How to guard against tick-borne diseases

Video shows how to remove tick, lessen chances of infections

Tick. Tick. Tick. Tick. Tick. Tick.

It’s not necessarily the sound of a time bomb, but it just might be.

With summer arriving, and more and more people spending time outdoors fishing, camping and, in the fall, hunting, the chances of having an encounter with a tick are at their highest.

And nothing about those encounters can be good.

The incidence of tick-borne diseases is on the rise, and several new ones have shown up in the past decade. Experts in the fields of climatology and infectious diseases point to the world-wide warming trend as a kick-starter in the proliferation of ticks across North America.

Strat Donnell of Hampstead, N.C., ran into a bad tick — more than likely a lone star tick — several years ago. A veteran turkey hunter and on-and-off turkey hunting guide, Donnell got sick in 2012. He was suddenly stricken by digestive problems, and after several procedures and tests it was determined that he had a condition called achalasia, where the two-way valve between the esophagus and stomach ceases to function properly.

After losing 40 pounds over a year, he was diagnosed with an allergy to meat, and doctors put two and two together upon reading a study from two professors at the University of Virginia connecting meat allergies to the bites of the lone star tick — a tiny blood-sucker that has also been identified as the transmitter of the heartland virus, a disease that has surfaced from Tennessee across the Midwest.

After another surgical procedure, Donnell can eat anything except beef without any repercussions.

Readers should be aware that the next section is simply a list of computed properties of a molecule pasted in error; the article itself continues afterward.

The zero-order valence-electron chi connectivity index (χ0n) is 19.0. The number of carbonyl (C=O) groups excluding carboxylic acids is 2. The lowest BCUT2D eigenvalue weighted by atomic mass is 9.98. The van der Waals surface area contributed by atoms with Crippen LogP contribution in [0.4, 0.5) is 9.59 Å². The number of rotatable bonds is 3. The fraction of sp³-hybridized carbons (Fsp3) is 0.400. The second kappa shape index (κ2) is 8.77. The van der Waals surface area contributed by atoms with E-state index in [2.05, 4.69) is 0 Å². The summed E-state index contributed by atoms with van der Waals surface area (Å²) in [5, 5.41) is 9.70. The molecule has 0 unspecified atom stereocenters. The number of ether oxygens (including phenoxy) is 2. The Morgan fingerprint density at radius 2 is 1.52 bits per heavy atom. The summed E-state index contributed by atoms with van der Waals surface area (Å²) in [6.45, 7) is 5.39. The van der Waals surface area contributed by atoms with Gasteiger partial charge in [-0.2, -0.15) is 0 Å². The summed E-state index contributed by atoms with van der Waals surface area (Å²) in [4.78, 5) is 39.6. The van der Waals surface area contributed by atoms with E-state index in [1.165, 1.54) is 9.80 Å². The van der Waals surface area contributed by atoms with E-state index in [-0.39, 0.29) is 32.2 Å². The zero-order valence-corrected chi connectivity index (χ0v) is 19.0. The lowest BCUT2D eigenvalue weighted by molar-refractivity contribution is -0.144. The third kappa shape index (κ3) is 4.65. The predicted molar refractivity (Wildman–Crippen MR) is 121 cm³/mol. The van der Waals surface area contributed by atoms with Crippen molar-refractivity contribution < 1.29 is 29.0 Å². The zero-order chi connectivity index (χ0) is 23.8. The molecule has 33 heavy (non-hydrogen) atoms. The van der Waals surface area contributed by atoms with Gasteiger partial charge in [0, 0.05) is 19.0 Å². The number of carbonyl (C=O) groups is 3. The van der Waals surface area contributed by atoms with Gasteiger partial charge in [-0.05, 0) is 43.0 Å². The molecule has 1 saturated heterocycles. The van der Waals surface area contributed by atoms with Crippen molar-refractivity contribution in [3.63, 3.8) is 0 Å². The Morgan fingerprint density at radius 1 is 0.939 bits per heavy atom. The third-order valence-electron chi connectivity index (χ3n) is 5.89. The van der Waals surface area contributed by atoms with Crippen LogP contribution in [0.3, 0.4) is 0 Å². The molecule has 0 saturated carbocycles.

“Do not be timid on getting a blood test if you have had or have any such symptoms,” Donnell said. “And just because you have no symptoms today does not mean you can’t earn a trip to the kitchen sink after the next tick finishes snacking on you.”

Rocky Mountain spotted fever and Lyme disease are by far the most-prevalent tick-borne diseases. And more people are at risk of being infected with that debilitating ailment in today’s warmer environment, according to Dr. Doug Inkley, writing in a National Wildlife Federation report.

“Most of the ticks that bite and infect humans with (Lyme) disease are nymphs, which are most active in the summer months when people and pets are also most active,” Inkley wrote. “With climate change, these ticks are projected to be more widespread than ever before.”

An NWF report titled “Nowhere to run; big-game wildlife in a warming world” predicted climate change would expand the distribution of the deer ticks that carry Lyme disease by 70 percent, particularly in northern climes.

Fortunately, tick-borne diseases and encounters with ticks can be prevented. In most cases, a tick must have latched onto your skin for at least 24 hours to transmit disease, so a quick daily check while showering or bathing can solve that problem.

Even better is the use of insect repellents. The Center for Disease Control recommends using repellents that contain at least 20 to 30 percent DEET on exposed skin and clothing, or to treat clothing with products that contain permethrin.

Specifically, make sure boots, shoes, socks and pants are treated, as ticks have to make contact at ground level before travelling to the spots where they intend to grab hold.

And make sure your pet’s tick and flea prevention is up to date.

If you discover a tick has latched onto you and you don’t know how long it’s been there — they do show up in hard-to-see places — see your family doctor immediately. A preventive treatment with an antibiotic like doxycycline should take care of any potential problems.